Heart bypass surgery, called PAC, is a type of cardiothoracic surgery, or thoracic surgery, that prevents blood flow around blocked arteries. This improves the flow of blood and oxygen to the heart. The coronary arteries, which are the arteries through which blood circulates to the heart, can sometimes be blocked by the build-up of cholesterol or fat. This blockage slows or stops blood flow to the heart, which in turn can lead to chest pain or even a heart attack. The goal of heart bypass surgery is to increase blood flow to the heart to restore optimal heart function.
The surgeon takes a piece of a blood vessel in the patient’s chest or leg and grafts it into the aorta, the artery leaving the heart, then grafts the other end into the coronary artery below the block, creating thus a diversion around the arterial blockage. The number of leads (single, double, triple, quadruple) refers to the number of coronary arteries avoided during the operation, which depends on the number of blocked coronary arteries. Triple bypass surgery in Illinois means three coronary arteries are avoided. In some bypass surgery, Heart-Lung Machines are used to maintain the flow of blood and oxygen to the heart during the procedure.
When the surgery is complete, the patient is placed in the intensive care unit so that the heart rate and blood pressure can be continuously monitored for about a day. A drug that regulates blood pressure and circulation is given intravenously and a breathing tube can be used until the patient can breathe on their own. The patient may feel disoriented and groggy upon awakening. Areas, where incisions have been made, can be painful, so pain relievers can be given if needed.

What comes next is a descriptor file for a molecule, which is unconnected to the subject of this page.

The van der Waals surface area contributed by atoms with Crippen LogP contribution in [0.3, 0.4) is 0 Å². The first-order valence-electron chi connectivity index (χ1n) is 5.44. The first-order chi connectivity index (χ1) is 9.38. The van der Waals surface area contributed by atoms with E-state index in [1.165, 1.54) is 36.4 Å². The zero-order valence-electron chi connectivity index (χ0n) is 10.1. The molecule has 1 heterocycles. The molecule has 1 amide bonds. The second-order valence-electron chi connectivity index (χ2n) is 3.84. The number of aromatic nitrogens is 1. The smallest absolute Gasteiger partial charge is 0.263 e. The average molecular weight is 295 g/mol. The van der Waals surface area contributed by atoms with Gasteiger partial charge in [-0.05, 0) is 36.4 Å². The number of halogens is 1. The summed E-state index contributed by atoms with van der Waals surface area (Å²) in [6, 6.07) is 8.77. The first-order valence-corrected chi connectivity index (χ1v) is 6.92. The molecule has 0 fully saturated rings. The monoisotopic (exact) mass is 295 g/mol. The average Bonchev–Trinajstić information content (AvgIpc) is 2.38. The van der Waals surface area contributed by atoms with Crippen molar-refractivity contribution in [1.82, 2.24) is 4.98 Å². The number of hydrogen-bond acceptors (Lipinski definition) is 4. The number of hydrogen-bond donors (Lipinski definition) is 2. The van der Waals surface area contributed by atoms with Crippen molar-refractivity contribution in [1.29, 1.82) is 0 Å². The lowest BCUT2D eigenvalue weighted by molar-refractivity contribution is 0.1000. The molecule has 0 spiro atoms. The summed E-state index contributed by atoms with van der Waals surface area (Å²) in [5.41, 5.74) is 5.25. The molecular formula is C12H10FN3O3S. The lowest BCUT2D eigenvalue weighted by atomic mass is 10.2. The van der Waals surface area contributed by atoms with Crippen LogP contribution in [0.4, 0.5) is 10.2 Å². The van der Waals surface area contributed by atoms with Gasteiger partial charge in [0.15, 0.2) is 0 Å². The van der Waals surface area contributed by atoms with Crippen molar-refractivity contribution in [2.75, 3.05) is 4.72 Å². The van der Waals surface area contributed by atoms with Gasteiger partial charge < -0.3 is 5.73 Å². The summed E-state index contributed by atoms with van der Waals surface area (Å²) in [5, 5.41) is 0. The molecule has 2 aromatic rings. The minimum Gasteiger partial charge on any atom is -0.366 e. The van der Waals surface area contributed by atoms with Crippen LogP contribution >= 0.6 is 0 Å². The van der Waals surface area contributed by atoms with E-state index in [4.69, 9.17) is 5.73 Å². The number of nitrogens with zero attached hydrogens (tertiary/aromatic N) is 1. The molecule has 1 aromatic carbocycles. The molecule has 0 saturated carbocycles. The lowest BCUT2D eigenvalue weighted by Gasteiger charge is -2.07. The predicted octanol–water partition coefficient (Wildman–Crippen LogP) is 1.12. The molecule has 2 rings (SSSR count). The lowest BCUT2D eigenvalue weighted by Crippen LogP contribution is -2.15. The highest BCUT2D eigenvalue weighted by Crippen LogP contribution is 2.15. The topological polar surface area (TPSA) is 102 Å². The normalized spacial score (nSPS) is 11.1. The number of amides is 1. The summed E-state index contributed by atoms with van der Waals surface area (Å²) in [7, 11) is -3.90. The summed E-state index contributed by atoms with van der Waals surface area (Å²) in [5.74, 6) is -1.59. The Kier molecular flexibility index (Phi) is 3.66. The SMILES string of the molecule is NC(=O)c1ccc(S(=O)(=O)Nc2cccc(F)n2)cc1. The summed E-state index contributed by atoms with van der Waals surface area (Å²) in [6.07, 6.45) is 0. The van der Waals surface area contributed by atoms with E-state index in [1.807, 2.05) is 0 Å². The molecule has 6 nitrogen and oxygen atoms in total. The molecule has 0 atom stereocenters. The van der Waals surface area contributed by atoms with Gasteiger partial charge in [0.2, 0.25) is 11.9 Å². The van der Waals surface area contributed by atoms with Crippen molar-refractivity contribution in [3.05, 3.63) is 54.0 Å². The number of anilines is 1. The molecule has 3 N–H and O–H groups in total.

In addition, some patients suffer from fatigue, depression, and insomnia. In most cases, these side effects go away within a month or two. Patients are usually placed in cardiac rehabilitation programs under the supervision of a physician. These programs teach exercise, diet, and stress management skills. Patients who are recovering from heart bypass surgery are encouraged to walk and be physically active, as well as to eat less cholesterol and fat, to resume a normal lifestyle as soon as possible.
Modern cardiothoracic surgery has benefited greatly from the introduction of minimally invasive robotic bypass surgery using cardiopulmonary bypass machines. This new technique uses much smaller incisions than traditional methods, resulting in faster healing, fewer side effects, and a shorter hospital stay.